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Project Manager : Project Manager Dec Jan 2014
www.aipm.com.au Project Manager 39 these practitioners see project management as a core element of their occupational identity. • 'TECHNICAL' PROJECT MANAGERS: this group consists largely of practitioners in senior project, program or portfolio management roles, or senior consulting roles. For these individuals, project management is seen as a skill set or body of knowledge, rather than a key deter minant of their professional identity, generally because the learning process through which this group gained their pre-existing professional identity takes precedence. As such, these practitioners never come to 'be' project managers, they 'do' project management. ese technical practitioners are aware of the importance of advancing the body of knowledge of project management and are interested in developing their skills; however, they are less sensitive to the symbolic value of certi cations and the social capital increase opportunities presented by joining a project manager community. • 'ACCIDENTAL' PROJECT MANAGERS: this group consists of those who "have become project managers by accident, principally as a result of a sudden demand for project management for which their organisations are not prepared"1. As a result, they have usually received limited formal training for the role, do not hold project management certi cations, and operate in conte xts where project management has been recently introduced and is often not well understood (e.g. the public sector). ese individuals play a pioneering and missionary role in their organisations; to them certi cation and membership to an association could provide both moral and technical support, and even personal legitimacy. 'Professional' project managers 30-50,000 'Technical' project managers 125-145,000 'Accidental' project managers 60,000 Ancillary project roles 315,000 TOTAL 550,000 • ANCILLARY PROJECT ROLES: this category includes practitioners whose activities are typically performed in project- based organisations and/or in project activity, but who hold junior or support roles within the project. ese are the direct collaborators, assistants and aides of project managers. ey don't possess the same professional identity as project managers, but they share a similar work environment and can become aware of the challenges. Some practitioners can be 'project managers in the making' and represent a potential secondary audience for AIPM. In any case, raising awareness on the overall size of the workforce involved in project work can be instrumental in promoting the importance of project management to public decision makers. Estimate of the project workplace size ese gures highlight the demographic relevance and impact of project management on the economy. is data was prepared by AIPM Project Management Consultant Marco Berti as part of a draft report the AIPM Knowledge and Research Council is cur rently preparing, which will form the basis of future sur veys and data collection. ••• • The idea of a cumulative learning process through which one practitioner comes to 'be' a professional is introduced by Hodgson (2002: 59). • 1Baccarini et al (2010: 56). ASSOCIATION WITH THE PROJECT MANAGEMENT PROFESSION IS OFTEN CHARACTERISED BY LATENCY, EMERGENCE AND SELF- IDENTIFICATION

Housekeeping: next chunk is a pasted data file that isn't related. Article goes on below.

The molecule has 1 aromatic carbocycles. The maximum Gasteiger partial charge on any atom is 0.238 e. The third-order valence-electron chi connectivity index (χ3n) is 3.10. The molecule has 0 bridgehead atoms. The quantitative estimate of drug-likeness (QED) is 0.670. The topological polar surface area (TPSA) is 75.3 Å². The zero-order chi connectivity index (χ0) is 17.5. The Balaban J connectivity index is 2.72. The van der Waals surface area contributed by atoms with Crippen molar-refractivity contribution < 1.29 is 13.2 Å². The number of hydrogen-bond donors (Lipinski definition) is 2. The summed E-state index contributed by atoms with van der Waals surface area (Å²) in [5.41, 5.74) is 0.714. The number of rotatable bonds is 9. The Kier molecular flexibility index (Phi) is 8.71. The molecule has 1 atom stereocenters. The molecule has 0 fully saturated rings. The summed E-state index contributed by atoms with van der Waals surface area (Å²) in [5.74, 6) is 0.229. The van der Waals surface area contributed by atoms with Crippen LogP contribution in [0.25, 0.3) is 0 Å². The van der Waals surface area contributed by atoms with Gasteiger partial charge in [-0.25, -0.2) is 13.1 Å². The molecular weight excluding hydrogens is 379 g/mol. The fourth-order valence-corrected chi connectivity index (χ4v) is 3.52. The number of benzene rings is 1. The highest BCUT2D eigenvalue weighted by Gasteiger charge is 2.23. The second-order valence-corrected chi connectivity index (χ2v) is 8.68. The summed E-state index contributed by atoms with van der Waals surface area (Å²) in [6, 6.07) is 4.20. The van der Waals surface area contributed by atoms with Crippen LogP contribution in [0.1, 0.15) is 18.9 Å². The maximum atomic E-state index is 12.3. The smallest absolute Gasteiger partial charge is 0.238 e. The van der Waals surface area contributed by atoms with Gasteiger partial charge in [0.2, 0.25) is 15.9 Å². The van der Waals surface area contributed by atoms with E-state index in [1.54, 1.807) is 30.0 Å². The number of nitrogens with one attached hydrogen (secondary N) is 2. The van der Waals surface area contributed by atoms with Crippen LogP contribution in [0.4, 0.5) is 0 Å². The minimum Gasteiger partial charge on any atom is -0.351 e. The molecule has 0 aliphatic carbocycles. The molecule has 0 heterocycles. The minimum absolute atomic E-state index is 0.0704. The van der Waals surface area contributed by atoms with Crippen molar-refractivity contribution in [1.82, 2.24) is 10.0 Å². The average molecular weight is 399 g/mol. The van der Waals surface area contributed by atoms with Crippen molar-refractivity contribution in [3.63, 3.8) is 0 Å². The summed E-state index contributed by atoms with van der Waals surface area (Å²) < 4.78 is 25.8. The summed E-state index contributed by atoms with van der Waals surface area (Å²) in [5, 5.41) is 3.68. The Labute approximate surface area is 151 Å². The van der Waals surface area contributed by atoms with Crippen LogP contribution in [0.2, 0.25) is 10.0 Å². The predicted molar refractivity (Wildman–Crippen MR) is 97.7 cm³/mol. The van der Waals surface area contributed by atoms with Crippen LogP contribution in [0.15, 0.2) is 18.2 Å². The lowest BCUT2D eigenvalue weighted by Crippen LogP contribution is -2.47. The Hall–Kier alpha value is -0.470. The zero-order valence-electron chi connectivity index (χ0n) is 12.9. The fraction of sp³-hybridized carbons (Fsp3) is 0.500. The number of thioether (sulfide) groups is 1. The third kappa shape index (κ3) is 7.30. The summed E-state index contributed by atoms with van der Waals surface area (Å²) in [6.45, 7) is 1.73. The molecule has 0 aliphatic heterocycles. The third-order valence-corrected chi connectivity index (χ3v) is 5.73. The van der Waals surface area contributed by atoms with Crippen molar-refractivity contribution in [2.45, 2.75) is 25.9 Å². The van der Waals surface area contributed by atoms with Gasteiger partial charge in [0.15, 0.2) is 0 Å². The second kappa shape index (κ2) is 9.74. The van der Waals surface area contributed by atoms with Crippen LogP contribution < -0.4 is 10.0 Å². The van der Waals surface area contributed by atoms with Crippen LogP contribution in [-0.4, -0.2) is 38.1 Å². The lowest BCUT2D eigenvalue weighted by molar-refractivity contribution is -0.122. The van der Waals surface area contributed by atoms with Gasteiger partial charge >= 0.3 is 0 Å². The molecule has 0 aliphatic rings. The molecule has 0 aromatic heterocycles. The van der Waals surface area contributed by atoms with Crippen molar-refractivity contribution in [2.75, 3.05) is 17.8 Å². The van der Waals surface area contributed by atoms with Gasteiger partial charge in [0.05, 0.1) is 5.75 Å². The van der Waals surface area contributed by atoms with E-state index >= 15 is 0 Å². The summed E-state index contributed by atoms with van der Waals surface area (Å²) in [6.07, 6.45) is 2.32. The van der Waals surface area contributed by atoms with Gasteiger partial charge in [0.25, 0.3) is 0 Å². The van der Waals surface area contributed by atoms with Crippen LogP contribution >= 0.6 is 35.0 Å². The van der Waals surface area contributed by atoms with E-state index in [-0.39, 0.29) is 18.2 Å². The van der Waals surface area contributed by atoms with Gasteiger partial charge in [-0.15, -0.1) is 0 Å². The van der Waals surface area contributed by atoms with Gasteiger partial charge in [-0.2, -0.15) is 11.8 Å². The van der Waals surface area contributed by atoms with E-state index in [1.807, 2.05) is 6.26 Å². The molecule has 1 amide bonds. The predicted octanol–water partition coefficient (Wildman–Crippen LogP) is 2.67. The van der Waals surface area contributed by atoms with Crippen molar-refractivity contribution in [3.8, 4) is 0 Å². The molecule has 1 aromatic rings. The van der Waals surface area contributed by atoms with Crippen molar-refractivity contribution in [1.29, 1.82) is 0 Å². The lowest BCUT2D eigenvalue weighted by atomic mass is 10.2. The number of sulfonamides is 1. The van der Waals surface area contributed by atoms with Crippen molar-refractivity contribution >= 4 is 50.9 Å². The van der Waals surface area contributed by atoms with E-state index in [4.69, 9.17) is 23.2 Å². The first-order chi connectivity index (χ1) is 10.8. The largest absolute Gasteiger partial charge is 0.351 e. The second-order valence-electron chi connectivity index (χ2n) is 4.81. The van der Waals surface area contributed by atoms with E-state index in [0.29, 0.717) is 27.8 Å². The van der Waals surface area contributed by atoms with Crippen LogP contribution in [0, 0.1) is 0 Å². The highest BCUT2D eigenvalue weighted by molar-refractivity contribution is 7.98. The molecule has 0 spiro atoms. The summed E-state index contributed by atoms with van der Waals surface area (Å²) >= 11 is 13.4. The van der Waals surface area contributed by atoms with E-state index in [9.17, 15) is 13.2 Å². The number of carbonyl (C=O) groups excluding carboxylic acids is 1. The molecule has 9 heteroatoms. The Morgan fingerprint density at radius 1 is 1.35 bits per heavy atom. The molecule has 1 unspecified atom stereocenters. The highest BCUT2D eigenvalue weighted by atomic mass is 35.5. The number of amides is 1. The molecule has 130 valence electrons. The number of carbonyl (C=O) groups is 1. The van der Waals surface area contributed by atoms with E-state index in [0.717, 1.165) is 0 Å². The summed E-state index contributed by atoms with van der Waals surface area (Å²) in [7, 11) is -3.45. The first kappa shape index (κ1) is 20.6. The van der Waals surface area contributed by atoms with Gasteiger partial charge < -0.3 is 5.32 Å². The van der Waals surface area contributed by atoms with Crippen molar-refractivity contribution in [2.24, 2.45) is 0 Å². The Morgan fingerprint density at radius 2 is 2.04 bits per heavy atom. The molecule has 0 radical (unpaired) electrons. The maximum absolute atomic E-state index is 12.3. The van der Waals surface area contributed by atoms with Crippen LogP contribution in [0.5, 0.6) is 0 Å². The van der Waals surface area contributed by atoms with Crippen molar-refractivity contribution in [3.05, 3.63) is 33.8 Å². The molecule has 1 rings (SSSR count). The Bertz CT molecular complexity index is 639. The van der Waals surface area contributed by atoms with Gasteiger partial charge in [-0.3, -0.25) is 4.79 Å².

Project Manager Oct Nov 2013
Project Manager Feb Mar 2014